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Fri, 10 July 2020

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Businesses want continued alignment with EU rules, claims CBI report

Businesses want continued alignment with EU rules, claims CBI report

John Ashmore

2 min read

Choosing to diverge from EU rules after Brexit will mean more costs for British businesses, the Confederation of British Industry has warned.

In its latest report. titled 'Smooth Operations', the CBI says the vast majority of sectors of the British economy would benefit from continued alignment with European regulations. 

The business group claims any benefits to areas such as tourism and agriculture from leaving the EU framework are "vastly outweighed" by the damage to other sectors.

CBI chairman Carolyn Fairbairn also says the Government needs a "major acceleration" in its collaboration with businsses.

"It's vitally important that negotiators understand the complexity of rules and the effects that even the smallest of changes can have," she said.

"Deviation from rules in one sector will have a knock-on effect on businesses in others, and divergence from rules in one part of a production process will have consequences for market access throughout entire supply chains.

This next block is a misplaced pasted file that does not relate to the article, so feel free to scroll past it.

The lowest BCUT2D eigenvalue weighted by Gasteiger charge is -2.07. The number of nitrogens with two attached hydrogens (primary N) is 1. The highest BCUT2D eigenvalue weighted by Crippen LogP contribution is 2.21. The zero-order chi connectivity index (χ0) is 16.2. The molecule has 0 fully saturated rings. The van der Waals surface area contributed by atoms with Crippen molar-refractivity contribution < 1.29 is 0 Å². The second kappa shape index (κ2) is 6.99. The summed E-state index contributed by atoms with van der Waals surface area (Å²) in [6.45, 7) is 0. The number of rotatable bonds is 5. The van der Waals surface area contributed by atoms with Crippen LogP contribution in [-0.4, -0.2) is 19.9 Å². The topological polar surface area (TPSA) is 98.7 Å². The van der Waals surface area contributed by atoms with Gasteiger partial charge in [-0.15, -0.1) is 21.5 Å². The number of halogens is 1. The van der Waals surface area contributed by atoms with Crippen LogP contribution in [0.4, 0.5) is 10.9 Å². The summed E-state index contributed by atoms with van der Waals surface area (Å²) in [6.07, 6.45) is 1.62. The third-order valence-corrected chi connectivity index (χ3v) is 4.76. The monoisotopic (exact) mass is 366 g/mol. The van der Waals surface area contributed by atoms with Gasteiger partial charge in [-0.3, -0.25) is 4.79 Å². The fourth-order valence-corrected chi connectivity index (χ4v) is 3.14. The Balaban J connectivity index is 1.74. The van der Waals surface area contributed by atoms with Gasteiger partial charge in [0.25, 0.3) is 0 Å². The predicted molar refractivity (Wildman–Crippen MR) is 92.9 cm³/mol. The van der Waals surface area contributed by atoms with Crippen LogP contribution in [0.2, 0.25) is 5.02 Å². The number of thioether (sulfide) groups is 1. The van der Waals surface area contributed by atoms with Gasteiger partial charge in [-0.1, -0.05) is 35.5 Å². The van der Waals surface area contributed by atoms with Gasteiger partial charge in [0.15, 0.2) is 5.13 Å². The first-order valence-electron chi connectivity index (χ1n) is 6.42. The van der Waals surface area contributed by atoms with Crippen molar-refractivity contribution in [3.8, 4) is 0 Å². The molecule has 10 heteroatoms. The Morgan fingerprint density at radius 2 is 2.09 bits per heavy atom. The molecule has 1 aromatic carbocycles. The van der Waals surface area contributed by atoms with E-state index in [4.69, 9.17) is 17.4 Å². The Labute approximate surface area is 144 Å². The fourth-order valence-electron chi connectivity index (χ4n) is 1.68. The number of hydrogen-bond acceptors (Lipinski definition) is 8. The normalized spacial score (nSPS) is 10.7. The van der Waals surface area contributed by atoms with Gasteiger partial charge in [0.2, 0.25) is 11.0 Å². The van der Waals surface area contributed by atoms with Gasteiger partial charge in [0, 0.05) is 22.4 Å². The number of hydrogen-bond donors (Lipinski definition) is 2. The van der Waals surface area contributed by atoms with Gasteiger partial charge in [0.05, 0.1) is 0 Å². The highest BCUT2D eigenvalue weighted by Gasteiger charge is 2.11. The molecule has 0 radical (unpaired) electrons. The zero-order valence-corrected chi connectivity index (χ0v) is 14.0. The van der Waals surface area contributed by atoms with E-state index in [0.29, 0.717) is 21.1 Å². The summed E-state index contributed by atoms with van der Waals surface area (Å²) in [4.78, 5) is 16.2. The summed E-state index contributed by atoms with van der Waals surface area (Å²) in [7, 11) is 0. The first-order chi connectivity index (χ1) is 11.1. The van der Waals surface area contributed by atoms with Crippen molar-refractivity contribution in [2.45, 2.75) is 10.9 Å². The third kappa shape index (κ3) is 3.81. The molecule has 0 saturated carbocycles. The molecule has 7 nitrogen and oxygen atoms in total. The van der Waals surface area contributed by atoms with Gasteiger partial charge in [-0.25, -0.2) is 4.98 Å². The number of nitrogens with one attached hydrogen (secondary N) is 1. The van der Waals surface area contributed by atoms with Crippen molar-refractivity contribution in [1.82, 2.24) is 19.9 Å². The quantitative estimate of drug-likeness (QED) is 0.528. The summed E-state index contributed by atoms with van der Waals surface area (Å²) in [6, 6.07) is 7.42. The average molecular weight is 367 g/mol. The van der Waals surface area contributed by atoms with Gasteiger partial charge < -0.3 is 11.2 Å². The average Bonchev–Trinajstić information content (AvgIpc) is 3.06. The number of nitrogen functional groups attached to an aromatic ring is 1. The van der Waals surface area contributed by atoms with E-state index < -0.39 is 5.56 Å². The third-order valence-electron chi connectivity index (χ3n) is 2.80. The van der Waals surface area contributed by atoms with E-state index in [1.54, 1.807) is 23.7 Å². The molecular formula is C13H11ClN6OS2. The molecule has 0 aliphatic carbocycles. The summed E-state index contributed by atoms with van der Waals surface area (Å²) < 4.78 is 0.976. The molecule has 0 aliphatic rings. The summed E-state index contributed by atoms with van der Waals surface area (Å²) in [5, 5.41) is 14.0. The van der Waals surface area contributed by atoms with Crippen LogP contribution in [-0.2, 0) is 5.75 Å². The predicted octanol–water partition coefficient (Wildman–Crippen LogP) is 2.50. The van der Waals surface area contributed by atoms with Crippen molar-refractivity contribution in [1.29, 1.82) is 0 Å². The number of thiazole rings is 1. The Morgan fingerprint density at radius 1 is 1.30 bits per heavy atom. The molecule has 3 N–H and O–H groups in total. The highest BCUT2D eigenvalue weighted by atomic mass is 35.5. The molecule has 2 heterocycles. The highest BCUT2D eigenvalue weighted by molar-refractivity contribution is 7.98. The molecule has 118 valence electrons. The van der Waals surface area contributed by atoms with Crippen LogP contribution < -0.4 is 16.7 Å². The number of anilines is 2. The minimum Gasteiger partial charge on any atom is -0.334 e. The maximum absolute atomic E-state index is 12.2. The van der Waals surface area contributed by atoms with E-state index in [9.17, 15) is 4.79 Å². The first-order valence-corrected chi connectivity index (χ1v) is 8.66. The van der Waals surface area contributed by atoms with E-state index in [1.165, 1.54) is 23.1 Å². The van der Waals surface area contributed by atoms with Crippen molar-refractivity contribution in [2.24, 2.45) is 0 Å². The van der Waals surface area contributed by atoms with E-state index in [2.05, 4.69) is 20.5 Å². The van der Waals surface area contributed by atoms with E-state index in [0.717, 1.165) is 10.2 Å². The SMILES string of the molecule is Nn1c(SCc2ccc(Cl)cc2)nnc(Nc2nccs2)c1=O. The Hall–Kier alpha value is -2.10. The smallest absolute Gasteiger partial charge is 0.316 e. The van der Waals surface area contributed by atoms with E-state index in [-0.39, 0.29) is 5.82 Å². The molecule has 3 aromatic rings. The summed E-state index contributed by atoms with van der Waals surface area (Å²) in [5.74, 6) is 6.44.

"It's hard to overstate the importance of the decisions that will be taken over the next six months. Put simply, for the majority of businesses, diverging from EU rules and regulations will make them less globally competitive, and so should only be done where the evidence is clear that the benefits outweigh the costs."

But the findings were rubbished by pro-Brexit group Leave means Leave, which questioned the CBI's credentials to speak on behalf of British business.

“This report from the CBI protects the vested interests of global multi-nationals at the expense of the approximately 90 per cent of the UK economy that does not export to the EU," said the group's co-chair, Richard Tice.

"It is quite extraordinary that this business lobby group wants to keep a load of unnecessary EU regulations that stifle growth and innovation, which will thus reduce wage growth potential for UK workers."